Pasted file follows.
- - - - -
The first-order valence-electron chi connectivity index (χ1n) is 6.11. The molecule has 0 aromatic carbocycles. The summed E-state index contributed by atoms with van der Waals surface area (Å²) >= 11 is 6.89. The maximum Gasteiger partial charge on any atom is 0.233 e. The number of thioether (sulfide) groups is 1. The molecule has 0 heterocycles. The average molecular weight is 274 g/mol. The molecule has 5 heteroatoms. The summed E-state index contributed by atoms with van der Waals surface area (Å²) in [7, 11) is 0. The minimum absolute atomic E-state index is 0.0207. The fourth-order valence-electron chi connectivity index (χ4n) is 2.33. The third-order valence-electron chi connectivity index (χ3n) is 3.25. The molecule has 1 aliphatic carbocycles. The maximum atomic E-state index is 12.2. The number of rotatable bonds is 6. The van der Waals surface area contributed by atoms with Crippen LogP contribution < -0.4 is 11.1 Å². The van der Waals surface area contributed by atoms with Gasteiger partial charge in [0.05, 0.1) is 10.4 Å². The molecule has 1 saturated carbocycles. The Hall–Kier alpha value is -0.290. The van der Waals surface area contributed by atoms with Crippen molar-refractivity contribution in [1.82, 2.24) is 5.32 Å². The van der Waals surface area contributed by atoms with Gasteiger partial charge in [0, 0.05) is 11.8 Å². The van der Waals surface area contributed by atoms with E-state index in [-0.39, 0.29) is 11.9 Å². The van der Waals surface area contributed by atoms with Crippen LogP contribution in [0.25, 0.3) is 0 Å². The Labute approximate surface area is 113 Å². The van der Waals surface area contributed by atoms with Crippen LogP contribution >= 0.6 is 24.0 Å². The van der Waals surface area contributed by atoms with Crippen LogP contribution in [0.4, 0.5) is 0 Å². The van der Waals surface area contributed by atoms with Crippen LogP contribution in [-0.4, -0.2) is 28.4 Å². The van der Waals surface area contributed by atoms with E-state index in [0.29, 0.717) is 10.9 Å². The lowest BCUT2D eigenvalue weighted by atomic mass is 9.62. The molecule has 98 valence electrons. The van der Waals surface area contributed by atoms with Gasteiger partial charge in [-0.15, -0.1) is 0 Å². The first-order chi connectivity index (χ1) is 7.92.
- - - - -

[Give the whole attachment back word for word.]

The first-order valence-electron chi connectivity index (χ1n) is 6.11. The molecule has 0 aromatic carbocycles. The summed E-state index contributed by atoms with van der Waals surface area (Å²) >= 11 is 6.89. The maximum Gasteiger partial charge on any atom is 0.233 e. The number of thioether (sulfide) groups is 1. The molecule has 0 heterocycles. The average molecular weight is 274 g/mol. The molecule has 5 heteroatoms. The summed E-state index contributed by atoms with van der Waals surface area (Å²) in [7, 11) is 0. The minimum absolute atomic E-state index is 0.0207. The fourth-order valence-electron chi connectivity index (χ4n) is 2.33. The third-order valence-electron chi connectivity index (χ3n) is 3.25. The molecule has 1 aliphatic carbocycles. The maximum atomic E-state index is 12.2. The number of rotatable bonds is 6. The van der Waals surface area contributed by atoms with Crippen LogP contribution < -0.4 is 11.1 Å². The van der Waals surface area contributed by atoms with Gasteiger partial charge in [0.05, 0.1) is 10.4 Å². The molecule has 1 saturated carbocycles. The Hall–Kier alpha value is -0.290. The van der Waals surface area contributed by atoms with Crippen molar-refractivity contribution in [1.82, 2.24) is 5.32 Å². The van der Waals surface area contributed by atoms with Gasteiger partial charge in [0, 0.05) is 11.8 Å². The van der Waals surface area contributed by atoms with E-state index in [-0.39, 0.29) is 11.9 Å². The van der Waals surface area contributed by atoms with Crippen LogP contribution in [0.25, 0.3) is 0 Å². The Labute approximate surface area is 113 Å². The van der Waals surface area contributed by atoms with Crippen LogP contribution >= 0.6 is 24.0 Å². The van der Waals surface area contributed by atoms with Crippen LogP contribution in [0.4, 0.5) is 0 Å². The van der Waals surface area contributed by atoms with Crippen LogP contribution in [-0.4, -0.2) is 28.4 Å². The van der Waals surface area contributed by atoms with E-state index in [0.29, 0.717) is 10.9 Å². The lowest BCUT2D eigenvalue weighted by atomic mass is 9.62. The molecule has 98 valence electrons. The van der Waals surface area contributed by atoms with Gasteiger partial charge in [-0.15, -0.1) is 0 Å². The first-order chi connectivity index (χ1) is 7.92.